Atomic force microscopy system can image nanoscale dynamics of neurons

Using atomic force microscopy (AFM), a team of researchers imaged the structural dynamics of living neurons with unprecedented spatial resolution.

Mar 16th, 2015
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Using atomic force microscopy (AFM), which incorporates a laser, researchers at the Max Planck Florida Institute for Neuroscience (Jupiter, FL) and Kanazawa University (Japan) have succeeded in imaging the structural dynamics of living neurons with unprecedented spatial resolution.

While progress has been made over the past decades in the pursuit to optimize AFM for imaging living cells, there were still a number of limitations and technological issues that needed to be addressed before fundamental questions in cell biology could be addressed in living cells.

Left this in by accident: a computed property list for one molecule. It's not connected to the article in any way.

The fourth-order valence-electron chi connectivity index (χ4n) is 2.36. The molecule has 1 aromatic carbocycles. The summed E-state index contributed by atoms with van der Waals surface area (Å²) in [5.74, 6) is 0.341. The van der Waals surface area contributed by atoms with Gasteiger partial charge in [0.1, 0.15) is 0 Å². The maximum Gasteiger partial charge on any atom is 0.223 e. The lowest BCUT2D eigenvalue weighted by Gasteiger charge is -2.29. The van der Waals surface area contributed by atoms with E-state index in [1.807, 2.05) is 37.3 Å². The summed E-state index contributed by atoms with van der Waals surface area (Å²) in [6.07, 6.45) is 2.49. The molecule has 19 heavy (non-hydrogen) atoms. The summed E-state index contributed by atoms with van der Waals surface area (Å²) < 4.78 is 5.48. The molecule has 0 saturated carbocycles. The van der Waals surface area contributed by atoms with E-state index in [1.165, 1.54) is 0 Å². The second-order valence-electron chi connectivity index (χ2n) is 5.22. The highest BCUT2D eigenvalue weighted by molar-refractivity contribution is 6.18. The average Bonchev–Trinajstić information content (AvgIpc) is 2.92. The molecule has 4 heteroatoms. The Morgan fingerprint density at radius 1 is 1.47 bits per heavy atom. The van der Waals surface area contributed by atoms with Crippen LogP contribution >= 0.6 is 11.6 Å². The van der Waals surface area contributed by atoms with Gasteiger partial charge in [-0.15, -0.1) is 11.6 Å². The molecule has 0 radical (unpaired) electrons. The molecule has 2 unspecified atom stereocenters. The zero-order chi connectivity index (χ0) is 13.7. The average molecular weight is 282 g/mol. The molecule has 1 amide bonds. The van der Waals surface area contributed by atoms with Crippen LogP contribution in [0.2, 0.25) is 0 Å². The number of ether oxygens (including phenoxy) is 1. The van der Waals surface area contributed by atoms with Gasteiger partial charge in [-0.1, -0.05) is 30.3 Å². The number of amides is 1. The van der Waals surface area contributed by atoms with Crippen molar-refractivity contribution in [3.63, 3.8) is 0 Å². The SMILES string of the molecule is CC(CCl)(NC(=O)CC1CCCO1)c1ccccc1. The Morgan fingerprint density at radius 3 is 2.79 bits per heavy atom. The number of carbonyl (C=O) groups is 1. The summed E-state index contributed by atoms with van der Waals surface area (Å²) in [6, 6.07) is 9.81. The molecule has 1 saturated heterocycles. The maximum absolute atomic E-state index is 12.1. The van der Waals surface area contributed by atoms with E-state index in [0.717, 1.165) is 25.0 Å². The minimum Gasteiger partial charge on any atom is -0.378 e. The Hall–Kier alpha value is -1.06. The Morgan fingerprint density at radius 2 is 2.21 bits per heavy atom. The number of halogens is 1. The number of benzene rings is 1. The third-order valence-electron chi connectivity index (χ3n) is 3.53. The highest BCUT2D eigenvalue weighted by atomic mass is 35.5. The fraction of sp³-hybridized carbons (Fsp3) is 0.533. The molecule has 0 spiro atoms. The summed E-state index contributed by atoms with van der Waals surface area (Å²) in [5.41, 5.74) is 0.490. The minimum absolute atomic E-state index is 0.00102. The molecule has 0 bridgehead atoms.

Drs. Ryohei Yasuda and Mikihiro Shibata of Max Planck, in collaboration with Kanazawa University, built a new AFM system optimized for live-cell imaging. The system differs in many ways from conventional AFM, as it uses an extremely long and sharp needle attached to a highly flexible plate. The system is also optimized for fast scanning to capture dynamic cellular events. These modifications have enabled researchers to image living cells, such as mammalian cell lines or mature hippocampal neurons, without any sign of cellular damage.

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In particular, this study demonstrates the capability to track structural dynamics and remodeling of the cell surface, such as morphogenesis of filopodia, membrane ruffles, pit formation or endocytosis, in response to environmental stimulants.

According to Yasuda, the successful observations of structural dynamics in live neurons present the possibility of visualizing the morphology of synapses at nanometer resolution in real time in the near future. Since morphology changes of synapses underlie synaptic plasticity and our learning and memory, this will provide us with many new insights into mechanisms of how neurons store information in their morphology, how it changes synaptic strength and ultimately how it creates new memory.

Full details of the work appear in the journal Scientific Reports; for more information, please visit


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